The Phantom Tree – Nicola Cornick (August 2019)

I first came across this book on a recommended list by Good Reads. I then happened to come across it in the library and seized the opportunity to read it. I was so excited. Good Reads had recommend it as being similar to the Outlander series by Diana Gabaldon which I adore.

I really enjoyed this book although I admit that it took longer to get into than other books I’ve read. It was only the positive reviews I had heard which kept me reading convinced that it would get better. It didn’t disappoint. By the end of book I had become completely absorbed in the twists and turns of the novel. I wanted to know how it would resolve itself and I didn’t see the ending coming at all. For a slow starting novel it was definitely worth persevering. It took me time to orientate myself in the world of the book. But by the end I was completely absorbed.

I can definitely see the parallels to Outlander. Firstly it’s historical fiction which is my genre of choice. There is a ‘fated’ love story which is central to the novel but doesn’t take over. And there’s the time-traveling too. More than that there’s a calm and soothing element to the writing which I enjoy. I find Cornick and Gabaldon’s attention to detail, particularly natural landscape, similar. It helps me find my feet and paint the narrative picture for me. Even in a fast-paced novel, a well-described natural setting always helps set the scene.

Then there’s the characters. I was unsure about them at first. I found Alison unlikable initially. She seemed cold and narcissistic. Characteristics which are far from endearing. Meanwhile Mary seemed insipid and dull and Adam like the typical dashing male character using history as a means to renown and glory. How wrong I was. Through their narrative journal the characters developed right before my eyes. We come to an understanding about Alison. It was refreshing to hear her own her past behaviour and critique it. By uncovering Alison’s past we empathize with her struggles which she continues to grapple with. Whilst acknowledging she’d never want our sympathy. Mary also grows into her own. She comes into the light and fights for herself. Gone is the lovelorn girl and enters the woman who will fight for what is hers. Recognizing that women can have power and take what is theirs. Lastly, Adam. I’ll always feel a natural affinity for characters who echo my own love of history. Although I confess to being skeptical of his initial intentions. It was great to see him willing to admit an error in historical accuracy in his quest for historical truth. His commitment to history and Alison altered my perception of him entirely.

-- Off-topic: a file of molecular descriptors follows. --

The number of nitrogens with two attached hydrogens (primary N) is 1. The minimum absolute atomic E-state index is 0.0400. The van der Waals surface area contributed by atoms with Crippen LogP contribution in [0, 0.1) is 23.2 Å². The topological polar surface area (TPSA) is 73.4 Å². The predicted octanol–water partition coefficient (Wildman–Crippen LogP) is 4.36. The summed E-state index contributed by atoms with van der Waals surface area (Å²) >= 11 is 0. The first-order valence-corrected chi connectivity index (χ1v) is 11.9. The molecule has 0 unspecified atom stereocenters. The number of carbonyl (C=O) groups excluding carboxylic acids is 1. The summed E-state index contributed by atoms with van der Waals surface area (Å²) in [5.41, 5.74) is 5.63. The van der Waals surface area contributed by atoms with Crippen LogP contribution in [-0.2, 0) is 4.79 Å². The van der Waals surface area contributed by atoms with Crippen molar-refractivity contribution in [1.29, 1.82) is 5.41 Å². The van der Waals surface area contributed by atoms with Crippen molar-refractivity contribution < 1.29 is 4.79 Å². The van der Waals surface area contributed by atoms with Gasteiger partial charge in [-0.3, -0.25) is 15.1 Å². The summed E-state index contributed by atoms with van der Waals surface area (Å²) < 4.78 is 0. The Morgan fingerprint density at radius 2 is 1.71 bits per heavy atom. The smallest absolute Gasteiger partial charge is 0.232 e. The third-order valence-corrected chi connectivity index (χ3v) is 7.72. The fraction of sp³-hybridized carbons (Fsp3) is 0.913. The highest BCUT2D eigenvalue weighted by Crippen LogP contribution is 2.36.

Bottom line. I came for the time traveling but I stayed for the characters. Well worth a read.

Liked this article? Share it now!